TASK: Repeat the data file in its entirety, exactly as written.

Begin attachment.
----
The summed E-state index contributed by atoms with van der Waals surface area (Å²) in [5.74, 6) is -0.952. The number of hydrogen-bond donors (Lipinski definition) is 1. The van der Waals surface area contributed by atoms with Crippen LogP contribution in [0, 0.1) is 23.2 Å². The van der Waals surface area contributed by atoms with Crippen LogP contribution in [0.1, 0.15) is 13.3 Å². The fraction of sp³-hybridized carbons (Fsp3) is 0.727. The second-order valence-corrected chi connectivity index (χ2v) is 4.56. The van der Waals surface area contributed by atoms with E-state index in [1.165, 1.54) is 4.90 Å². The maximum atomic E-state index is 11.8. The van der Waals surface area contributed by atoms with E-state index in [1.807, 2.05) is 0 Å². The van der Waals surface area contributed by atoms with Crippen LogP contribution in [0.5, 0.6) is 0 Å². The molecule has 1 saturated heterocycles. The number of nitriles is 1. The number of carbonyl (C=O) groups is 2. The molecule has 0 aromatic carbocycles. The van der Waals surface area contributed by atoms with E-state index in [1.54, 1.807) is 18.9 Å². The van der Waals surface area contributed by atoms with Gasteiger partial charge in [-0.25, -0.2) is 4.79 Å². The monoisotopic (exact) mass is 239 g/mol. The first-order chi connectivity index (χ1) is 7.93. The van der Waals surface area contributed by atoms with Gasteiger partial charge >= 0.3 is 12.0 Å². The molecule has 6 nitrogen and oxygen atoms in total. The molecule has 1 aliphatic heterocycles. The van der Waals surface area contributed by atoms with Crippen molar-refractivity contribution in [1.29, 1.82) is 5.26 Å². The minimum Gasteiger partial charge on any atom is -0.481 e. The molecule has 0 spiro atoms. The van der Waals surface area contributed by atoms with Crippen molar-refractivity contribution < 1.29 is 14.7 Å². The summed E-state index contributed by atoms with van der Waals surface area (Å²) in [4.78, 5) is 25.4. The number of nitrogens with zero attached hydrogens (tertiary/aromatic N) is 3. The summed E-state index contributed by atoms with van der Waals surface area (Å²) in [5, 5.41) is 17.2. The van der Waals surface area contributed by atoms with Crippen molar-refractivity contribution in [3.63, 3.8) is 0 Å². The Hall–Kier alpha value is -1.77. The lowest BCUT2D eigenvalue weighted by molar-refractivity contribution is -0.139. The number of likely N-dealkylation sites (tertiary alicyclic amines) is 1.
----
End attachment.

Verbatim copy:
The summed E-state index contributed by atoms with van der Waals surface area (Å²) in [5.74, 6) is -0.952. The number of hydrogen-bond donors (Lipinski definition) is 1. The van der Waals surface area contributed by atoms with Crippen LogP contribution in [0, 0.1) is 23.2 Å². The van der Waals surface area contributed by atoms with Crippen LogP contribution in [0.1, 0.15) is 13.3 Å². The fraction of sp³-hybridized carbons (Fsp3) is 0.727. The second-order valence-corrected chi connectivity index (χ2v) is 4.56. The van der Waals surface area contributed by atoms with E-state index in [1.165, 1.54) is 4.90 Å². The maximum atomic E-state index is 11.8. The van der Waals surface area contributed by atoms with E-state index in [1.807, 2.05) is 0 Å². The van der Waals surface area contributed by atoms with Crippen LogP contribution in [0.5, 0.6) is 0 Å². The molecule has 1 saturated heterocycles. The number of nitriles is 1. The number of carbonyl (C=O) groups is 2. The molecule has 0 aromatic carbocycles. The van der Waals surface area contributed by atoms with E-state index in [1.54, 1.807) is 18.9 Å². The van der Waals surface area contributed by atoms with Gasteiger partial charge in [-0.25, -0.2) is 4.79 Å². The monoisotopic (exact) mass is 239 g/mol. The first-order chi connectivity index (χ1) is 7.93. The van der Waals surface area contributed by atoms with Gasteiger partial charge >= 0.3 is 12.0 Å². The molecule has 6 nitrogen and oxygen atoms in total. The molecule has 1 aliphatic heterocycles. The van der Waals surface area contributed by atoms with Crippen molar-refractivity contribution in [1.29, 1.82) is 5.26 Å². The minimum Gasteiger partial charge on any atom is -0.481 e. The molecule has 0 spiro atoms. The van der Waals surface area contributed by atoms with Crippen molar-refractivity contribution < 1.29 is 14.7 Å². The summed E-state index contributed by atoms with van der Waals surface area (Å²) in [4.78, 5) is 25.4. The number of nitrogens with zero attached hydrogens (tertiary/aromatic N) is 3. The summed E-state index contributed by atoms with van der Waals surface area (Å²) in [5, 5.41) is 17.2. The van der Waals surface area contributed by atoms with Crippen molar-refractivity contribution in [3.63, 3.8) is 0 Å². The Hall–Kier alpha value is -1.77. The lowest BCUT2D eigenvalue weighted by molar-refractivity contribution is -0.139. The number of likely N-dealkylation sites (tertiary alicyclic amines) is 1.